“LANSING, MI — Robert Delaney took his concerns about per- and polyfluoroalkyl substances, or PFAS, to state environmental leaders more than six years ago in a prophetic report that called for decisive action on a looming health crisis.
His alarm bell was largely ignored.
Delaney, a Superfund section specialist and 30-plus year employee at the Michigan Department of Environmental Quality, delivered the 93-page report in August 2012 to a former DEQ director, warning that shockingly high PFAS levels in fish and documented pollution in the Great Lakes, rivers and wildlife ‘indicate a significant exposure to Michigan citizens and ecosystems.’
Many other PFAS sites were waiting to be discovered, he wrote.
‘Communities with fire training facilities, other Department of Defense (DOD) bases, metal platers, other major airports, major transportation corridors, and other industrialized areas all could have extensive contamination by (PFAS),’ Delaney wrote.
Delaney’s warning came with a plan that called for a multi-agency response team, state-funded dosage response studies, sampling and mapping blood serum levels around the state, checking food, drinking water supplies and water bodies for contamination and developing a statewide in-home carbon filtration program ‘to get as many people off impacted water as possible.’
Today, nearly six years after Delaney’s warning about the dangers and potential ubiquity of PFAS, his predictions are coming true. Numerous sites around Michigan have known PFAS plumes and the list keeps growing as testing and attention escalates. So far, the number is 31 and counting across 15 communities, where neighbors are questioning whether contaminated water is to blame for chronic diseases.
Of the 15 recommendations in Delaney’s report, only the proposal for statewide surface water sampling was acted upon before last fall, according to the DEQ. The agency said in a response to MLive questions that other suggested actions were either another agency’s responsibility or beyond the DEQ’s authority, technical abilities or regulatory purview.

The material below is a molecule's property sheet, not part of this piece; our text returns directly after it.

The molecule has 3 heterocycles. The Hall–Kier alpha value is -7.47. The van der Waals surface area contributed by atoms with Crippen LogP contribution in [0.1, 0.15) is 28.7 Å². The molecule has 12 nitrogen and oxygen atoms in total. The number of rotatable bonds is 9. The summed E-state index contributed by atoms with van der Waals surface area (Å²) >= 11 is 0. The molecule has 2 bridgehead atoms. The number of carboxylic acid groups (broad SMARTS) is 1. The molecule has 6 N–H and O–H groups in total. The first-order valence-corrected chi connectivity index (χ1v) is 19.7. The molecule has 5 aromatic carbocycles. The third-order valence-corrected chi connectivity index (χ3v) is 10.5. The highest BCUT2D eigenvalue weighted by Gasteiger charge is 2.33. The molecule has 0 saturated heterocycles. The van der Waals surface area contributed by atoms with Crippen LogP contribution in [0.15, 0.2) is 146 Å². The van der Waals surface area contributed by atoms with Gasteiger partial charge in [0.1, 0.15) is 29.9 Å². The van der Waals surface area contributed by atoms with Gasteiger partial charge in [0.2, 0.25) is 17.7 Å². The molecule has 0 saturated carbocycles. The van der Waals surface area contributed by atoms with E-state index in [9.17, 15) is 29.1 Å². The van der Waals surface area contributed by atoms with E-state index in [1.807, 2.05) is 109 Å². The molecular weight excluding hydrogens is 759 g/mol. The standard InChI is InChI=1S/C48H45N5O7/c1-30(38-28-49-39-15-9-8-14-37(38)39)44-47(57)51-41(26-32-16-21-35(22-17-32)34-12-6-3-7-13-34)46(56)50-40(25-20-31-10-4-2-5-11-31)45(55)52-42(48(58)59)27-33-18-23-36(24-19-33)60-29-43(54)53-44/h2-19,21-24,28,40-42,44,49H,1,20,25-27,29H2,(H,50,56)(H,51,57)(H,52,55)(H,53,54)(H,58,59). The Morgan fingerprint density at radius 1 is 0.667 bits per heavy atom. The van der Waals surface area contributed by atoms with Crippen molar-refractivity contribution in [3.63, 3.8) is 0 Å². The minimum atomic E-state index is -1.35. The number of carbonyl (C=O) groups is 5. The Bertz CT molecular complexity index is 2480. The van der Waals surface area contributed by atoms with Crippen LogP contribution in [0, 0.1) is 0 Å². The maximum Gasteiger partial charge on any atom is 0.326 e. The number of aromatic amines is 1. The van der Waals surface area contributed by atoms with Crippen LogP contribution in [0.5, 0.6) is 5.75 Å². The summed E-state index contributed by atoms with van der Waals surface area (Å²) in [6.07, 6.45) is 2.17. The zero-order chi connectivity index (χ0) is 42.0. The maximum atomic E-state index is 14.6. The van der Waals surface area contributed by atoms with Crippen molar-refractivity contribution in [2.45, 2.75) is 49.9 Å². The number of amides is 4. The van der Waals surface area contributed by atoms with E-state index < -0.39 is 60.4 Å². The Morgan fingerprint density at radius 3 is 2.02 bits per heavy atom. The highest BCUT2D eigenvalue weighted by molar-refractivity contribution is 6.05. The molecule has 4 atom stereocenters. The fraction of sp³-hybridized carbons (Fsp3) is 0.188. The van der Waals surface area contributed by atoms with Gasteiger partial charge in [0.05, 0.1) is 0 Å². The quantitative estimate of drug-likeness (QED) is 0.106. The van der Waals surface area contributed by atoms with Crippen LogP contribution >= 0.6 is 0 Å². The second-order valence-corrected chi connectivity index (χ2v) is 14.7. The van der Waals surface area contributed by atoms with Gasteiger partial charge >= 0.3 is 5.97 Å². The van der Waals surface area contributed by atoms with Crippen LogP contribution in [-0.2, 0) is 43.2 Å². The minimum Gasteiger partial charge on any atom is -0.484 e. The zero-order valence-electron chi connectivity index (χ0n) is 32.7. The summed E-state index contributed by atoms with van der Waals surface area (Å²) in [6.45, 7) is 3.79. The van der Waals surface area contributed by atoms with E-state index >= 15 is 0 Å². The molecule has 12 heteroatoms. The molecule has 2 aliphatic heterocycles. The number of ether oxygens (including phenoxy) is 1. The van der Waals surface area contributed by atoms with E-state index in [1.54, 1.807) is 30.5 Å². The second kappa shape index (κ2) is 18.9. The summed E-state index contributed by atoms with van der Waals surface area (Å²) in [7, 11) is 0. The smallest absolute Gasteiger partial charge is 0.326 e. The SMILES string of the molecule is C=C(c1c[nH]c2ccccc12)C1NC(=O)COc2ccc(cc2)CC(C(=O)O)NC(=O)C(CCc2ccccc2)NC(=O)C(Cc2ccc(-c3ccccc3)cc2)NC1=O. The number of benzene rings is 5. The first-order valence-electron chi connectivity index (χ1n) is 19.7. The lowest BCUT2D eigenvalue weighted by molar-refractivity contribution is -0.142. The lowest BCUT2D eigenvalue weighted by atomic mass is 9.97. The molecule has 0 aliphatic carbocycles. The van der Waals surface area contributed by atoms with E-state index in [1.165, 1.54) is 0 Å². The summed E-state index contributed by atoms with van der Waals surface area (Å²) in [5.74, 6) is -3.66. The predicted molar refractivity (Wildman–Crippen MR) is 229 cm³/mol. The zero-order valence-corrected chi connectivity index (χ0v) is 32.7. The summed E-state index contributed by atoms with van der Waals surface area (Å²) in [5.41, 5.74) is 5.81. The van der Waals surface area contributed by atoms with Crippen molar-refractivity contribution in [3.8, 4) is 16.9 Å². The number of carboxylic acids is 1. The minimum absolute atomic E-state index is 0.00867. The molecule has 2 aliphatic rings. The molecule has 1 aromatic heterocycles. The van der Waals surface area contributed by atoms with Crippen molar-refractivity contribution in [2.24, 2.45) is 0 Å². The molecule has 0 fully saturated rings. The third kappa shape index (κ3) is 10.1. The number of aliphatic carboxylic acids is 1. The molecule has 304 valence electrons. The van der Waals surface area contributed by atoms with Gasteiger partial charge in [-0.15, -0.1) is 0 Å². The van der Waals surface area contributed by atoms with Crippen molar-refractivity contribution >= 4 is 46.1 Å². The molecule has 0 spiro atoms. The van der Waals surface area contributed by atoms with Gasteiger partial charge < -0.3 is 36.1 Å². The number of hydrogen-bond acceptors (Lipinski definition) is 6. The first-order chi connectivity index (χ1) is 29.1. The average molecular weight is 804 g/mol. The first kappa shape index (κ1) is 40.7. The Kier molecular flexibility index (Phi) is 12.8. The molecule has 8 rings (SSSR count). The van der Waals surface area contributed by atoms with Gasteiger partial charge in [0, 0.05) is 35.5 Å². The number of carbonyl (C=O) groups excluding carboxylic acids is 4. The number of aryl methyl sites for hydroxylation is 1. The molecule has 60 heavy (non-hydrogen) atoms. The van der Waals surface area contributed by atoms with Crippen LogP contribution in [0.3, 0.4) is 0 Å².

Earlier this year, the DEQ began testing all public water systems and schools on well water for PFAS as part of a comprehensive effort coordinated under the banner of MPART, the Michigan PFAS Action Response Team created by Gov. Rick Snyder in November.
Under MPART, the state is now looking for PFAS in plating operations, wastewater plants, old landfills, airports, fire departments, refineries, apparel manufacturers and other sites identified by Delaney six years ago as potential PFAS sources…
‘We could be much farther down the road,’ said Anthony Spaniola, a Troy attorney who owns a cottage on Van Etten Lake in Oscoda, where toxic PFAS foam now piles on the shoreline. ‘We were warned. We should have been doing this a long time ago.’
Delaney started sampling for PFAS at Wurtsmith Air Force Base in 2010 after learning about the troubling compounds, then known as perflourinated chemicals, or PFCs, at a conference on emerging contaminants. His discovery of Michigan’s first known PFAS site source sparked a long-term effort to raise awareness about the contaminants inside and outside of state government — sometimes in ways that laid early groundwork for now-significant discoveries.
Emails obtained by MLive through the Freedom of Information Act show that, eight years ago, Delaney was raising questions about PFAS that are still being debated today among toxicologists and cleanup specialists, and was communicating with other state agencies and raising concerns about possible contamination in the food supply.
In a November 2010 email to former division chief Lynelle Marof, Delaney wrote that PFOS is likely to be a “very important and problematic contaminant” in Michigan, noting studies showing links between exposure and neurological problems in animals…
‘No one is certain if the chemicals that are replacing these compounds are more or less toxic,’ Delaney wrote.
Michigan should track PFAS research, he wrote…
Following an October 2010 presentation on PFAS to the EPA, Department of Defense and an interstate regulatory group, Delaney wrote that his talk was ‘well received, if you consider stunned silence a good reception.’ ”
Read the full article by Garret Ellison